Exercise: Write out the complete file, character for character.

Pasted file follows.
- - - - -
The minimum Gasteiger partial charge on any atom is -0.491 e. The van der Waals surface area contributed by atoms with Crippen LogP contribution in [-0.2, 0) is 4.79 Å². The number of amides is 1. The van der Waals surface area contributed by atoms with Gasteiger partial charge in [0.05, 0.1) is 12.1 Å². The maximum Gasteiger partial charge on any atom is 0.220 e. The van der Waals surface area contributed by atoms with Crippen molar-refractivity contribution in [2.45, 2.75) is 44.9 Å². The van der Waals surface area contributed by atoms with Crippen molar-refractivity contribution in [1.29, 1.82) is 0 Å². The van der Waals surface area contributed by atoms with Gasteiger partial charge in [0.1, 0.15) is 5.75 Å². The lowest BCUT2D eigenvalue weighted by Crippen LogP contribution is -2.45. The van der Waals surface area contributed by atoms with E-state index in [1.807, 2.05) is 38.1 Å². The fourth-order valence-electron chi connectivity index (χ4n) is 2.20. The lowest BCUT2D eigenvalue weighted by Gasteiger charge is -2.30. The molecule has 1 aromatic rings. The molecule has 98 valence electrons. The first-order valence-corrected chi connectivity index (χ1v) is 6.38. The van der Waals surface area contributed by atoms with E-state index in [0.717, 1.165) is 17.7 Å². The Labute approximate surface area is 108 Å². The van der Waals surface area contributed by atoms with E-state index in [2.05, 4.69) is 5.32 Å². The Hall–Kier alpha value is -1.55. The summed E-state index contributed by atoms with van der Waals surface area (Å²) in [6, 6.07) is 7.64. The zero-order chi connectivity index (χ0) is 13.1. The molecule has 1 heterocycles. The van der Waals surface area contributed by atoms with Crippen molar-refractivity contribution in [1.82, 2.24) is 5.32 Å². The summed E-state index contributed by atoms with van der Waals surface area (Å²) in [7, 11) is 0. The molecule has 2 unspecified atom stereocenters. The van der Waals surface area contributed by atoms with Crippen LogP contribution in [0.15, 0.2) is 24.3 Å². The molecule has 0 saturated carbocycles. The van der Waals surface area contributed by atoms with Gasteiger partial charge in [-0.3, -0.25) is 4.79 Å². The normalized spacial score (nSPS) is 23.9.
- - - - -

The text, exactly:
The minimum Gasteiger partial charge on any atom is -0.491 e. The van der Waals surface area contributed by atoms with Crippen LogP contribution in [-0.2, 0) is 4.79 Å². The number of amides is 1. The van der Waals surface area contributed by atoms with Gasteiger partial charge in [0.05, 0.1) is 12.1 Å². The maximum Gasteiger partial charge on any atom is 0.220 e. The van der Waals surface area contributed by atoms with Crippen molar-refractivity contribution in [2.45, 2.75) is 44.9 Å². The van der Waals surface area contributed by atoms with Crippen molar-refractivity contribution in [1.29, 1.82) is 0 Å². The van der Waals surface area contributed by atoms with Gasteiger partial charge in [0.1, 0.15) is 5.75 Å². The lowest BCUT2D eigenvalue weighted by Crippen LogP contribution is -2.45. The van der Waals surface area contributed by atoms with E-state index in [1.807, 2.05) is 38.1 Å². The fourth-order valence-electron chi connectivity index (χ4n) is 2.20. The lowest BCUT2D eigenvalue weighted by Gasteiger charge is -2.30. The molecule has 1 aromatic rings. The molecule has 98 valence electrons. The first-order valence-corrected chi connectivity index (χ1v) is 6.38. The van der Waals surface area contributed by atoms with E-state index in [0.717, 1.165) is 17.7 Å². The Labute approximate surface area is 108 Å². The van der Waals surface area contributed by atoms with E-state index in [2.05, 4.69) is 5.32 Å². The Hall–Kier alpha value is -1.55. The summed E-state index contributed by atoms with van der Waals surface area (Å²) in [6, 6.07) is 7.64. The zero-order chi connectivity index (χ0) is 13.1. The molecule has 1 heterocycles. The van der Waals surface area contributed by atoms with Crippen molar-refractivity contribution in [1.82, 2.24) is 5.32 Å². The summed E-state index contributed by atoms with van der Waals surface area (Å²) in [7, 11) is 0. The molecule has 2 unspecified atom stereocenters. The van der Waals surface area contributed by atoms with Crippen LogP contribution in [0.15, 0.2) is 24.3 Å². The molecule has 0 saturated carbocycles. The van der Waals surface area contributed by atoms with Gasteiger partial charge in [-0.3, -0.25) is 4.79 Å². The normalized spacial score (nSPS) is 23.9.